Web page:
… I would like to add to the story of the escape from Guanabacoa that when the verdeolivos caught us and they dragged us to the galley, they had some long weapons that looked like old muskets, which we began to make fun of. We didn’t know they were gas launchers. They fired them at point-blank range and with the flashes they burned her face, shattered the face of Luisa Pérez… It was a tremendous fight, blows come and go… They burned all of us with flashes.

Without giving us medical attention, they threw us into the cells like pigs and several days later they separated us in different places…”

In 1987 the documentary “Nobody Listened” captured Cuba’s human rights reality combining interviews with former political prisoners, including some Plantadas, archival footage of firing squads and other instances of repression. Former prisoners described show trials, extajudicial executions, and cruel and unusual punishment that rose to the level of torture. This is the perfect documentary to accompany the new film, Plantadas and provides historical context to the new movie, and is available online and for purchase on Amazon.

There was a brief moment between 1988 and 1989 after years of long, hard struggle by Cuba’s human rights defenders that the Castro regime’s human rights record was laid bare before the international community. This was not the fruits of detente, or engagement, but a long hard slog to document and expose Havana’s crimes against humanity.

Independent human rights organizations in Cuba have never been legally recognized by the Castro regime. The Cuban Committee for Human Rights was formally established on January 28, 1976 but did not become fully active until 1983 because State Security arrested everyone after it was founded.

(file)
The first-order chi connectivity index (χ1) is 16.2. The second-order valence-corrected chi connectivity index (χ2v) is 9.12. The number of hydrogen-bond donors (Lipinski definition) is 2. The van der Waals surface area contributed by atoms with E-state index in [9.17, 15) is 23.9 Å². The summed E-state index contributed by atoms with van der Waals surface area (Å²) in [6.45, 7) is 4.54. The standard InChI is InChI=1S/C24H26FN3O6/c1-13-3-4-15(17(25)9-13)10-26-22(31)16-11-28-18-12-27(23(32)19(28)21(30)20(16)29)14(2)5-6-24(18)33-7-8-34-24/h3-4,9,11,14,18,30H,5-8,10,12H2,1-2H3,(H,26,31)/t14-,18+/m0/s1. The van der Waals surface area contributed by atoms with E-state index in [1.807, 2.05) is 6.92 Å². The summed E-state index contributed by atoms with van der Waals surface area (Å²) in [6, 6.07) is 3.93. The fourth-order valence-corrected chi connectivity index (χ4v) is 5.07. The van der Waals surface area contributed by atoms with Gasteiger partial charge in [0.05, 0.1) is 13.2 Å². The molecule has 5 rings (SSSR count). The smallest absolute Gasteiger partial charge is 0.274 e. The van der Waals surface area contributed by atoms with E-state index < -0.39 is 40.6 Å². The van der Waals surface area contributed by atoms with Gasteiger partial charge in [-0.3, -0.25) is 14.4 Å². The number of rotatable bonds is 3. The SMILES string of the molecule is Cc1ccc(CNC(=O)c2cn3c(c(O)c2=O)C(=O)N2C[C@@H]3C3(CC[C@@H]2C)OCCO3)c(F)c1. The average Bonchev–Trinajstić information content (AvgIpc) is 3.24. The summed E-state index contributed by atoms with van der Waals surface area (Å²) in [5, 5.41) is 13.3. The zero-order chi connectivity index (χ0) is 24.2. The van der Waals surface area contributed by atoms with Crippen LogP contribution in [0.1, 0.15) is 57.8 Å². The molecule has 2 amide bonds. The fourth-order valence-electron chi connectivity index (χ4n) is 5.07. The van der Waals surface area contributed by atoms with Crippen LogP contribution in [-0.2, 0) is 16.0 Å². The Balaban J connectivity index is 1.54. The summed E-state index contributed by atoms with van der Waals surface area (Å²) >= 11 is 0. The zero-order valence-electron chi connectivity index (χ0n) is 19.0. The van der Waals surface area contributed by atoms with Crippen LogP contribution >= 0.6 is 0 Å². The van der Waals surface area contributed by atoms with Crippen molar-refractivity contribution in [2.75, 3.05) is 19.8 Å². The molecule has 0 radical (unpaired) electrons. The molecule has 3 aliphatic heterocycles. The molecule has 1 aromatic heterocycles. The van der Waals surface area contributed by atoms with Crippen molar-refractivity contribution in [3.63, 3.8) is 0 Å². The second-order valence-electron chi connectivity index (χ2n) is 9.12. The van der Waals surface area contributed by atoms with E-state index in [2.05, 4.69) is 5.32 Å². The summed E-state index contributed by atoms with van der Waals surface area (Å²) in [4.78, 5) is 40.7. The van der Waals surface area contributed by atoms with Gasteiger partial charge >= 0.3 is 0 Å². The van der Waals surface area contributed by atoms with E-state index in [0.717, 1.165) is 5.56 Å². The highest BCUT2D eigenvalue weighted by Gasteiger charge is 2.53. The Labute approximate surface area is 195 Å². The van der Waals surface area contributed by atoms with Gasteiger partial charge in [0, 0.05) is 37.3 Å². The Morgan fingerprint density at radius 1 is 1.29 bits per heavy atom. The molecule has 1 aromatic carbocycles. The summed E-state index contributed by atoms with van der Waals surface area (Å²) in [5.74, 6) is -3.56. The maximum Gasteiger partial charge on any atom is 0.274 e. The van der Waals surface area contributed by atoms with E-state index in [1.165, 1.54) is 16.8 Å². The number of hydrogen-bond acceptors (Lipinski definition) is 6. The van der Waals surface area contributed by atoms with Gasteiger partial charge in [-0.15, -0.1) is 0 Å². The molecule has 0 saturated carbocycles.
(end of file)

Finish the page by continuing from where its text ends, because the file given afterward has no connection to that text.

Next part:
The Cuban Committee for Human Rights was able to document human rights abuses and smuggle these reports out of the prisons and out of Cuba reaching the international community. It was their work combined with the diplomatic pressure of the Reagan Administration, and their Ambassador to the United Nations Human Rights Commission, former prisoner of conscience, Dr. Armando Valladares that on March 8, 1988 the Cuban government was finally called to account for systematically denying access to Cuba’s prisons. On March 11, 1988 Havana invited the United Nations Human Rights Commission to investigate human rights in Cuba. Over the course of the next year not only the UN Human Rights Commission, but also the International Committee of the Red Cross, Amnesty International and Human Rights Watch were able to enter Cuba and document the human rights violations in the island.

This was the first and the last time these organizations were allowed into Cuba to visit Castro’s prisons was a year later in 1989.

Thirty four years later and there are at least 125 Cuban women jailed for exercising their fundamental human rights, and many of them are Plantadas.

14ymedio, October 18, 2022

New Cuban Film ‘Plantadas’ Tells the History of the Island’s Female Political Prisoners